The European Banking Authority (EBA) has proposed changes affecting banks’ market risk modeling and maintenance of reserves against unexpected losses. The authority’s approach is to tighten the assessment methodology used by Europe’s national regulators when allowing individual banks to use their own risk models instead of a standard model framed by the Basel Committee on Banking Supervision. The EBA has asked the financial services industry to weigh in by late June on a consultation paper released in March.


The Basel Committee created a regulatory framework known as the Fundamental Review of the Trading Book (FRTB) after the global financial crisis of 2008-2009 exposed weaknesses in existing market risk modelling. The rules were issued in 2016 and updated in 2019. Now, the EBA is proposing to adjust the regulatory technical standards (RTS) that Europe’s national regulators apply when banks propose using an internal model approach (IMA) rather than the standard model for calculating and reporting risk. Such models determine banks’ “own funds” requirements for holding equity and other reserves to cover market risk.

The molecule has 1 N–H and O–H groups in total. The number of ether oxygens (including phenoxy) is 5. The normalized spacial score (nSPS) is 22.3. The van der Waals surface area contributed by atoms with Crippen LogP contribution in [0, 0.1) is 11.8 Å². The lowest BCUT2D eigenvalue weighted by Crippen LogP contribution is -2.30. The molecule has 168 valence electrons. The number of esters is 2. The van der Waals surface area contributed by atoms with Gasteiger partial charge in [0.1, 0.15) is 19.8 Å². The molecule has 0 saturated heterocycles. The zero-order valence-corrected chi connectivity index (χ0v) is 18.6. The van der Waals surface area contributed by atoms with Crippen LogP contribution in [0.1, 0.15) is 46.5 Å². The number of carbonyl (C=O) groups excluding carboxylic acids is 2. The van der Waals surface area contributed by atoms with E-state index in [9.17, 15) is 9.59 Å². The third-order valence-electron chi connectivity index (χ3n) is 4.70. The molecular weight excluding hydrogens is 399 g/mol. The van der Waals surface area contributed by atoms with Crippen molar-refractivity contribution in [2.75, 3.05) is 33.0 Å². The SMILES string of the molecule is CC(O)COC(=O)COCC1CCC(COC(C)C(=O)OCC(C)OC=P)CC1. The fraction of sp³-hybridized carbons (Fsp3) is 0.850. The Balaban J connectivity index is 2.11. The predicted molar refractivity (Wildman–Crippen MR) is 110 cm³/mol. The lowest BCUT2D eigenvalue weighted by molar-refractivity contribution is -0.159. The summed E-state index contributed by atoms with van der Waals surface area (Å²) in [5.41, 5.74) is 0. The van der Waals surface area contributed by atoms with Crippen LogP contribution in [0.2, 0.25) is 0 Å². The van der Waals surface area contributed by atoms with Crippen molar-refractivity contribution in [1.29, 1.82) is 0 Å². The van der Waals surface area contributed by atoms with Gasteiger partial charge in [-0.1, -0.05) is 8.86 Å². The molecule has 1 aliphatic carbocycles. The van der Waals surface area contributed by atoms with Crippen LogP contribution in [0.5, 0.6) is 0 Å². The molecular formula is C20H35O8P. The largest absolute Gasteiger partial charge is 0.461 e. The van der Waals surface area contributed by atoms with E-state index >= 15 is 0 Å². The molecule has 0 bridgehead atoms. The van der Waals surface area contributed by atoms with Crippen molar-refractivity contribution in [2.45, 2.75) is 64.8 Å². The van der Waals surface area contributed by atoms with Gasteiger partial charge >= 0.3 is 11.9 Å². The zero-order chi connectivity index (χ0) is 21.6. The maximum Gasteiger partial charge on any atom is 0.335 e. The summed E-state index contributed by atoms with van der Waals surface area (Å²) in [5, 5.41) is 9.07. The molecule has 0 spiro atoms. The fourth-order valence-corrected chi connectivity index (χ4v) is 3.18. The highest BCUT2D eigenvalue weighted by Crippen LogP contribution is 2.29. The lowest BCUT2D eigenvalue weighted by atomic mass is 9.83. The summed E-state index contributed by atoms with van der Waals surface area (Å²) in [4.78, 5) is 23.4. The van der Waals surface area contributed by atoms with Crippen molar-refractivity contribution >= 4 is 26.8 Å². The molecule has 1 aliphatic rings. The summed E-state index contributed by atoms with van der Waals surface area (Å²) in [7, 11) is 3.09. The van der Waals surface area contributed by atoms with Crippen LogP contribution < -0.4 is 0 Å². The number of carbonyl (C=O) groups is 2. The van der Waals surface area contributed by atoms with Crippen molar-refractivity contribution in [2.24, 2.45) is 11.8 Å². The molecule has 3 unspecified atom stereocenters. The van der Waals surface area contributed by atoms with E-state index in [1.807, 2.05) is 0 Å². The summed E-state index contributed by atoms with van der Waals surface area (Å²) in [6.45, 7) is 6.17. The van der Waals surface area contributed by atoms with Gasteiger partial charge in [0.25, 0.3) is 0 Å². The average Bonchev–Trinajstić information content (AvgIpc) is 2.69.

Certain banks prefer to use an IMA so they can tailor their risk management practices to their specific business activities and risk profiles. Other benefits are said to include better accuracy and, potentially, a reduction in the amount of reserves required. But regulators generally hold banks to a higher standard when they use an IMA.

What’s Changing

The EBA consultation paper effectively lays out a framework for banks to use in applying for and maintaining an IMA. In the paper, the IMA assessment to be used by regulators is segmented across three chapters:

  1. Governance of the market risk model, which includes the organizational structure, decision-making process, composition and role of senior management, independent review, adequacy of IT systems used to generate risk figures, position limit breaches, trading desk structure, stress testing, position limits, reporting, and other factors.
  2. Internal risk measurement model, covering the expected shortfall and stress scenario risk measures. The national regulator would focus on factors including: